right lens through which to examine the data. Hubbard recounted a conversation he had with Lars Ahlfors, the first recipient of the Fields Medal, the mathematical equivalent of the Nobel Prize. "Ahlfors is a great mathematician; no one could possibly doubt his stature. In fact, he proved many of the fundamental theorems that go into the subject. He tells me," Hubbard said,

that as a young man, just when the memoirs of Fatou and Julia were being published, he was made to read them as—of course—you had to when you were a young man studying mathematics. That was what was going on. And further, in his opinion, at that moment in history and in his education they represented (to put it as he did) the pits of complex analysis. I am quoting exactly. He admits that he never understood what it was that they were trying to talk about until he saw the pictures that Mandelbrot and I were showing him around 1980. So, that is my answer to the question of the significance of the computer to mathematics. You cannot communicate the subject—even to the highest-level mathematician—without the pictures.

McMullen expressed a similar view: "The computer is a fantastic vehicle for transforming mathematical reality, for revealing something that was hitherto just suspended within the consciousness of a single person. I find it indispensable. I think many mathematicians do today."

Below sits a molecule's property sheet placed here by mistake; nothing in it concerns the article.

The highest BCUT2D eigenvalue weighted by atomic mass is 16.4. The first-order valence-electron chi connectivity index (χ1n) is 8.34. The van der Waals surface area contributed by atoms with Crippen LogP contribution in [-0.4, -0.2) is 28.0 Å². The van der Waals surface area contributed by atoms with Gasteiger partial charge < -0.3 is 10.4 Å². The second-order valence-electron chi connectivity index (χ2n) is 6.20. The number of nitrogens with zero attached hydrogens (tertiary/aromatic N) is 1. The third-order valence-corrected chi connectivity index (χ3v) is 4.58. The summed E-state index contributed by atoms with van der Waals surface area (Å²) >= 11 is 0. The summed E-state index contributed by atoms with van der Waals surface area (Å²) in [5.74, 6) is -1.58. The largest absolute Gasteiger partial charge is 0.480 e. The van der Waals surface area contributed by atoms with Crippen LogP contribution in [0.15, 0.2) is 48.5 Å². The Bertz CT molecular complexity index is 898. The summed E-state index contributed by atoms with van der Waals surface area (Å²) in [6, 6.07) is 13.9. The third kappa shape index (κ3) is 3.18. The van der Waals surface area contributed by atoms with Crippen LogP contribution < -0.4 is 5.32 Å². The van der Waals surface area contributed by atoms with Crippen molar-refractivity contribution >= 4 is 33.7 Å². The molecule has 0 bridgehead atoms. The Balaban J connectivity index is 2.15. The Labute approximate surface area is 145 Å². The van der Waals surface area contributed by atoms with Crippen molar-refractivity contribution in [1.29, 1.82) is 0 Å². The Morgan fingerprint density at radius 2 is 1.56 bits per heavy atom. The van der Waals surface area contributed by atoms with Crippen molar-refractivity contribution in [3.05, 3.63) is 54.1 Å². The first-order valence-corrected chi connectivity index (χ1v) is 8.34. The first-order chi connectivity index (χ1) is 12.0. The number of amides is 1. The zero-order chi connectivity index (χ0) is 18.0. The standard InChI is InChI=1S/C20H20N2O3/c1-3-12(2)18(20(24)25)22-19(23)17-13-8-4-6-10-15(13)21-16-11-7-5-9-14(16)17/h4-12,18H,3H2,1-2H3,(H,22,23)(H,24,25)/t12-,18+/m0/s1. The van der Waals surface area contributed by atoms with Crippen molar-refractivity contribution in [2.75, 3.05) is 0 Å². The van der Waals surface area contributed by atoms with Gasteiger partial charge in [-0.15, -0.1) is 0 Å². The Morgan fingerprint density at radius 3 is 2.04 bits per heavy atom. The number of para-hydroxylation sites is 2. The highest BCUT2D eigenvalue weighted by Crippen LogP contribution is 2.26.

Moreover, computer pictures of chaos and dynamical systems have succeeded—perhaps for the first time since Newton's ideas were argued in the salons of Paris—in interesting the public in mathematics. The pictures have been featured prominently in probably every major science magazine in the country and appear on tote bags, postcards, and teeshirts. Mandelbrot's 1975 book, Les objets fractals: forme, hasard et dimension (an English translation, Fractals: Form, Chance and Dimension, was published in 1977), which maintained that a great many shapes and forms in the world are self-similar, repeating their pattern at ever-diminishing scales, attracted widespread attention, and James Gleick's Chaos: Making a New Science was a surprise best-seller.

To some extent this attention is very welcome. Mathematicians have long deplored the public's unawareness that mathematics is an active field. Indeed, according to Krantz, the most likely explanation why no Nobel Prize exists for mathematics is not the well-known story that the mathematician Mittag-Leffler had an affair with Nobel's wife (Nobel had no wife) but simply that "Nobel was completely unaware that mathematicians exist or even if they exist that they do anything."



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